Hong Kong still plans e-cigarette ban despite new UK study claiming they're 95% less harmful than tobacco
Vapours 95pc less harmful than tobacco, British report says, but health officials are unswayed
The local health authority is determined to press on with a ban on the sale of electronic cigarettes in the city despite a recent British study suggesting their vapours are around 95 per cent less harmful than tobacco, the South China Morning Post has learned.
The study by Public Health England, an agency of Britain's Department of Health, concluded that most of the chemicals causing smoking-related diseases were absent in e-cigarettes and they should be promoted as a means to help smokers quit.
The findings contradict a 2014 report by the World Health Organisation recommending strict regulation of e-cigarettes and bans on their indoor use and sale to minors.
According to the Food and Health Bureau, plans remain in place to proceed with a proposed ban on e-cigarette sales sometime this year. Health officials believe e-cigarette manufacturers target young people and market their products as trend-setting.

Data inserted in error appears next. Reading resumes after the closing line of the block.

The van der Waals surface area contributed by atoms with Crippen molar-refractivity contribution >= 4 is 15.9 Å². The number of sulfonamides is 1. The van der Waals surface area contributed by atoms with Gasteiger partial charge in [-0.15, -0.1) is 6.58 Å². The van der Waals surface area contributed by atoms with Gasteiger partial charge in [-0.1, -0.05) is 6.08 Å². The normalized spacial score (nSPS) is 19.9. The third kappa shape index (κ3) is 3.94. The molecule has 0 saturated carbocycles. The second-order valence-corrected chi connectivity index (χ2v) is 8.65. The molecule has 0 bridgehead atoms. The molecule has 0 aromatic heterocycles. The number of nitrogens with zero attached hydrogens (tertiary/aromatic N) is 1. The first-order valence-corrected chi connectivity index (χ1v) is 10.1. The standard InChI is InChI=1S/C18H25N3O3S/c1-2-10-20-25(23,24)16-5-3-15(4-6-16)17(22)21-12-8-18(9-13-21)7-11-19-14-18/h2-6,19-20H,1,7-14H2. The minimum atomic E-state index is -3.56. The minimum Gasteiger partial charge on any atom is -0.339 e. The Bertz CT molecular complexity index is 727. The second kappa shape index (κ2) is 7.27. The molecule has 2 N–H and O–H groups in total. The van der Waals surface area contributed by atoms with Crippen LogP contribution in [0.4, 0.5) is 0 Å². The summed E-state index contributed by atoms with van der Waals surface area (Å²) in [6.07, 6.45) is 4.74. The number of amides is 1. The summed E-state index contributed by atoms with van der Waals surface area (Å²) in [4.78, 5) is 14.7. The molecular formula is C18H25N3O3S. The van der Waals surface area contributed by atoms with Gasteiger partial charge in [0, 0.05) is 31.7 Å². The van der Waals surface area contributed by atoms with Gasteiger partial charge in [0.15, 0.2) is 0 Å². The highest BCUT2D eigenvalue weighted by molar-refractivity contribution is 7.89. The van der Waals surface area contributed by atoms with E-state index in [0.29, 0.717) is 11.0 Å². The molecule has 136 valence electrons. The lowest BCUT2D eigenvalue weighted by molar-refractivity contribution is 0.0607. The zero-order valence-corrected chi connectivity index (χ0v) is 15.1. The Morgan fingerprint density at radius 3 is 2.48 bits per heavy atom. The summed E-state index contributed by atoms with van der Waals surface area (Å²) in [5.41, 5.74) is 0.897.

But Asian Vape Association, formed by five major e-cigarette companies in the city, heralded the British report as a major turning point and urged the government to consider regulating the ingredients of the vapour instead of banning their products outright.
"The report proves that electronic cigarettes are indeed an effective tool for harm reduction," said Nav Lalji, founder and chairman of the association.
"We urge the Hong Kong government to advocate e-cigarettes as a safer alternative instead of completely banning them."
According to a 2010 study, Hong Kong has one of the lowest smoking rates in the world - 11.1 per cent of people above the age of 15.
E-cigarettes can be sold legally in the city to anyone regardless of age if the product does not contain nicotine. Products containing more than 0.1 per cent of nicotine must be registered with the Department of Health.
Undersecretary for Food and Health Sophia Chan Siu-chee said many battery-powered vaporisers contained substances that were addictive and posed health hazards. She added that there was little evidence to show they helped reduce the consumption of tobacco.